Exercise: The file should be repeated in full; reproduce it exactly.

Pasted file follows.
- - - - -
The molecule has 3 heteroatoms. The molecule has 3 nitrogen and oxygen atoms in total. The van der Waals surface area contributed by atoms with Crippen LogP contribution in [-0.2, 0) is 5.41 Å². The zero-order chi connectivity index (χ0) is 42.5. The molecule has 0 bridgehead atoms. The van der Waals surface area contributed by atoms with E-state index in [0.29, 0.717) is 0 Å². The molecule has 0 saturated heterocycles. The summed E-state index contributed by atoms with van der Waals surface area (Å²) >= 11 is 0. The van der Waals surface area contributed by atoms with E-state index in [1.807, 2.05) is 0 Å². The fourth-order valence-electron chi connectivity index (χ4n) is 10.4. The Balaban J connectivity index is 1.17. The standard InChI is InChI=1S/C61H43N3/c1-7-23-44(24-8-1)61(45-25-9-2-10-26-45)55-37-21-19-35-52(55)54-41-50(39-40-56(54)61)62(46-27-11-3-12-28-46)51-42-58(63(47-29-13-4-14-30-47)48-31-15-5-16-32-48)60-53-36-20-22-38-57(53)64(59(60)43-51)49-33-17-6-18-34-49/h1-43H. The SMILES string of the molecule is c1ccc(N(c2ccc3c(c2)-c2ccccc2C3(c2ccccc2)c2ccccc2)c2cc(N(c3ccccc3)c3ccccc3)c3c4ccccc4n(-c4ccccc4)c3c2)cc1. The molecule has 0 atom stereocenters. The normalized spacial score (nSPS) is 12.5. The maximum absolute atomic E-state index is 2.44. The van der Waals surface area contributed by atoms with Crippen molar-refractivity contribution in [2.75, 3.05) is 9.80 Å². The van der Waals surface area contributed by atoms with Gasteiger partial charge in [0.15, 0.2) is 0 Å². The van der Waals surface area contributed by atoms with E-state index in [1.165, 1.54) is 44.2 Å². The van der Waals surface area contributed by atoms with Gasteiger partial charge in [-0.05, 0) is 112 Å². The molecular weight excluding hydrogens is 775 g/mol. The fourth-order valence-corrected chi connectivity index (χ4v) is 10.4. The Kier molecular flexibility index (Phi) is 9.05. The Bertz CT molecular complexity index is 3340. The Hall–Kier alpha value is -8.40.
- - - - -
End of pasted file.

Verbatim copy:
The molecule has 3 heteroatoms. The molecule has 3 nitrogen and oxygen atoms in total. The van der Waals surface area contributed by atoms with Crippen LogP contribution in [-0.2, 0) is 5.41 Å². The zero-order chi connectivity index (χ0) is 42.5. The molecule has 0 bridgehead atoms. The van der Waals surface area contributed by atoms with E-state index in [0.29, 0.717) is 0 Å². The molecule has 0 saturated heterocycles. The summed E-state index contributed by atoms with van der Waals surface area (Å²) >= 11 is 0. The van der Waals surface area contributed by atoms with E-state index in [1.807, 2.05) is 0 Å². The fourth-order valence-electron chi connectivity index (χ4n) is 10.4. The Balaban J connectivity index is 1.17. The standard InChI is InChI=1S/C61H43N3/c1-7-23-44(24-8-1)61(45-25-9-2-10-26-45)55-37-21-19-35-52(55)54-41-50(39-40-56(54)61)62(46-27-11-3-12-28-46)51-42-58(63(47-29-13-4-14-30-47)48-31-15-5-16-32-48)60-53-36-20-22-38-57(53)64(59(60)43-51)49-33-17-6-18-34-49/h1-43H. The SMILES string of the molecule is c1ccc(N(c2ccc3c(c2)-c2ccccc2C3(c2ccccc2)c2ccccc2)c2cc(N(c3ccccc3)c3ccccc3)c3c4ccccc4n(-c4ccccc4)c3c2)cc1. The molecule has 0 atom stereocenters. The normalized spacial score (nSPS) is 12.5. The maximum absolute atomic E-state index is 2.44. The van der Waals surface area contributed by atoms with Crippen molar-refractivity contribution in [2.75, 3.05) is 9.80 Å². The van der Waals surface area contributed by atoms with Gasteiger partial charge in [0.15, 0.2) is 0 Å². The van der Waals surface area contributed by atoms with E-state index in [1.165, 1.54) is 44.2 Å². The van der Waals surface area contributed by atoms with Gasteiger partial charge in [-0.05, 0) is 112 Å². The molecular weight excluding hydrogens is 775 g/mol. The fourth-order valence-corrected chi connectivity index (χ4v) is 10.4. The Kier molecular flexibility index (Phi) is 9.05. The Bertz CT molecular complexity index is 3340. The Hall–Kier alpha value is -8.40.